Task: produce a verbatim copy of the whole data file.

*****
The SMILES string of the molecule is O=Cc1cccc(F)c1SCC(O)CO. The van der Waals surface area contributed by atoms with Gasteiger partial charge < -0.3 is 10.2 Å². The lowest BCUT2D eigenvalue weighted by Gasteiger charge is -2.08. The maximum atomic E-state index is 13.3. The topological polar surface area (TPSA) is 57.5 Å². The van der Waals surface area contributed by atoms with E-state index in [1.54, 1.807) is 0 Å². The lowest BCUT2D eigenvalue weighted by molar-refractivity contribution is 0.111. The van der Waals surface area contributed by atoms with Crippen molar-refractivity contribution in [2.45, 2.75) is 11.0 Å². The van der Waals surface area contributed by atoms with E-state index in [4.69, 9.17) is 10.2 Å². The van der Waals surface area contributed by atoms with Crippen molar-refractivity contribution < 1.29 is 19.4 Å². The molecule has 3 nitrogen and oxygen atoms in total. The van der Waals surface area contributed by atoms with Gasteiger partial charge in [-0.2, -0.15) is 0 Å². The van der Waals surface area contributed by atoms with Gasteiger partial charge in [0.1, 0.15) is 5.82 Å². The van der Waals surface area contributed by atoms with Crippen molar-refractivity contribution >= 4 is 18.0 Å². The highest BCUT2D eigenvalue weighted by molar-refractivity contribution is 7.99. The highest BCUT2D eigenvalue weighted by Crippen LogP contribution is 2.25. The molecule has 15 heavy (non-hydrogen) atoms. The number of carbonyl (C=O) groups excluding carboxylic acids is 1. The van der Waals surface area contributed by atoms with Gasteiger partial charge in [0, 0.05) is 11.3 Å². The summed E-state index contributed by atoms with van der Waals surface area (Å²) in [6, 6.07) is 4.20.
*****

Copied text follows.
The SMILES string of the molecule is O=Cc1cccc(F)c1SCC(O)CO. The van der Waals surface area contributed by atoms with Gasteiger partial charge < -0.3 is 10.2 Å². The lowest BCUT2D eigenvalue weighted by Gasteiger charge is -2.08. The maximum atomic E-state index is 13.3. The topological polar surface area (TPSA) is 57.5 Å². The van der Waals surface area contributed by atoms with E-state index in [1.54, 1.807) is 0 Å². The lowest BCUT2D eigenvalue weighted by molar-refractivity contribution is 0.111. The van der Waals surface area contributed by atoms with Crippen molar-refractivity contribution in [2.45, 2.75) is 11.0 Å². The van der Waals surface area contributed by atoms with E-state index in [4.69, 9.17) is 10.2 Å². The van der Waals surface area contributed by atoms with Crippen molar-refractivity contribution < 1.29 is 19.4 Å². The molecule has 3 nitrogen and oxygen atoms in total. The van der Waals surface area contributed by atoms with Gasteiger partial charge in [-0.2, -0.15) is 0 Å². The van der Waals surface area contributed by atoms with Gasteiger partial charge in [0.1, 0.15) is 5.82 Å². The van der Waals surface area contributed by atoms with Crippen molar-refractivity contribution >= 4 is 18.0 Å². The highest BCUT2D eigenvalue weighted by molar-refractivity contribution is 7.99. The highest BCUT2D eigenvalue weighted by Crippen LogP contribution is 2.25. The molecule has 15 heavy (non-hydrogen) atoms. The number of carbonyl (C=O) groups excluding carboxylic acids is 1. The van der Waals surface area contributed by atoms with Gasteiger partial charge in [0, 0.05) is 11.3 Å². The summed E-state index contributed by atoms with van der Waals surface area (Å²) in [6, 6.07) is 4.20.